Below, you’ll find video snippets of basic tests so you can judge for yourself.

None of the modes accurately measured energy, motion or proximity. In fact, there is no X, Y or Z-axis anything. To be fair, you could simply use another gadget to see if real-time changes matched a MEL meter, for example. But that is an additional cost and tax on your team’s resources.

energy mode on ovilus 5b
The Energy mode did show changing energy levels, but there was no gauge to measure its levels
The Motion mode couldn’t tell me how strong or weak movement was. Even the slightest wiggle looked off the charts.

As for proximity, we had to touch an object to get the alarm to sound. Ghosts probably don’t have enough mass or energy signature to do that.

The Proximity mode didn’t clearly state how much energy spiked, and we had to touch objects to get the alarm to go off

The Phonetic mode never gave us anything sensical to string together. We would say it’s less reliable than a spirit box for sure.

The Phonetic mode provided a lot of syllables (or phonemes), but it sounded like gibberish

As for True/False, we found its name misleading. It actually detects rising or falling energy levels. Then, it would flash a green or red dot. That’s not exactly a binary response but a trend line.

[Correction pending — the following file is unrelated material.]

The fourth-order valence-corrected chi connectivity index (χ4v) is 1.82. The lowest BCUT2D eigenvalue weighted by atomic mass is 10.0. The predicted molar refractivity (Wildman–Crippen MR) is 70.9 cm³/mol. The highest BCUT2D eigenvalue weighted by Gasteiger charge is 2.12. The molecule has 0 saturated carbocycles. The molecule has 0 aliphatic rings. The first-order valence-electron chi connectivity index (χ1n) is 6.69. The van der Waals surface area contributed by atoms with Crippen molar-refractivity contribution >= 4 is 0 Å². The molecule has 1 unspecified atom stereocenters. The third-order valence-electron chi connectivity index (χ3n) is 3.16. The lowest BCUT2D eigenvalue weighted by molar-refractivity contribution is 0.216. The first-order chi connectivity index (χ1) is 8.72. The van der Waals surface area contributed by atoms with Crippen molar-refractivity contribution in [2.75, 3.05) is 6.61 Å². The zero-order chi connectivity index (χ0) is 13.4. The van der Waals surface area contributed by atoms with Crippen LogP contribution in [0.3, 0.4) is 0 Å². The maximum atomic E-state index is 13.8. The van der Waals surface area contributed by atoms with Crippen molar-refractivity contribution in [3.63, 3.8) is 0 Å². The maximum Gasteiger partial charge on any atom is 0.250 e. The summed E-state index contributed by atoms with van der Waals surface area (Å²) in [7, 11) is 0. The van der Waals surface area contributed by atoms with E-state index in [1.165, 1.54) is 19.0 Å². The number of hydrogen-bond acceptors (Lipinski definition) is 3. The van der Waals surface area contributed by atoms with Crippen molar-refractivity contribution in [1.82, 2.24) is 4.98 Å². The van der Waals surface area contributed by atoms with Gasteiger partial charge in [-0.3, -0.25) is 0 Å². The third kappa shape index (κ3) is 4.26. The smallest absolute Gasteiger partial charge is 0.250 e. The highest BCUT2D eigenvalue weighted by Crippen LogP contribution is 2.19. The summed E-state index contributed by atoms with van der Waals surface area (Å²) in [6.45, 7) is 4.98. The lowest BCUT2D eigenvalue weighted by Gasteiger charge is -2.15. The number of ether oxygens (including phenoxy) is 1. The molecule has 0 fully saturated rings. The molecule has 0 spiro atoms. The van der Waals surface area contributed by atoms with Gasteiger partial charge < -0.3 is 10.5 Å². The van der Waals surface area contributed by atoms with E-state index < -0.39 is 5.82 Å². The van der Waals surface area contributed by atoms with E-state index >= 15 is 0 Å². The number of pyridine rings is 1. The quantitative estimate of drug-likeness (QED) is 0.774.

The True/False mode really measuring increasing or falling energy levels, which is not how someone measures binary responses

As for the Dictionary mode, we did find the Ovilus generated a word that matched our questions. But it would never happen immediately like on TV. It was usually 1-of-50 to 1-of-100 words. That would make it a random response.

The Dictionary mode would match a word to our questioning, but it was one of dozens of words generated. That’s on-par with a randomly selected word.

Conclusion | Should You Buy The Ovilus 5b?

Ghostly Activities does not recommend the Ovilus 5b. The main problem is its lack of accuracy for measurement and subjectivity for Dictionary mode. Our tests showed the Dictionary mode worked more as a random word generator. This mode gave non-sensical responses, much like The Estes Method. To be credible, an investigator shouldn’t need to discard 90%-to-95% of the words. To put it in more relatable terms: Would you want your doctor to misdiagnose your condition nearly all the time for how much it costs you? We don’t think so.

Its other metrics for energy measurement lacked detail. Sine waves are nice and all, but we need a unit to compare. How much EMF is generated by the haunted location? We can’t tell from this gadget. Why do investigators need to press the device against a computer to get the Proximity alert to go off? What is the energy spike level?

It’s just too vague and unreliable to be taken seriously for $400. The Ovilus 5b is a pass. Get a gadget with better measurement instead or invest in thermal imaging.

You can find more information about this device at

Last Updated on May 27, 2021 by Jacob Rice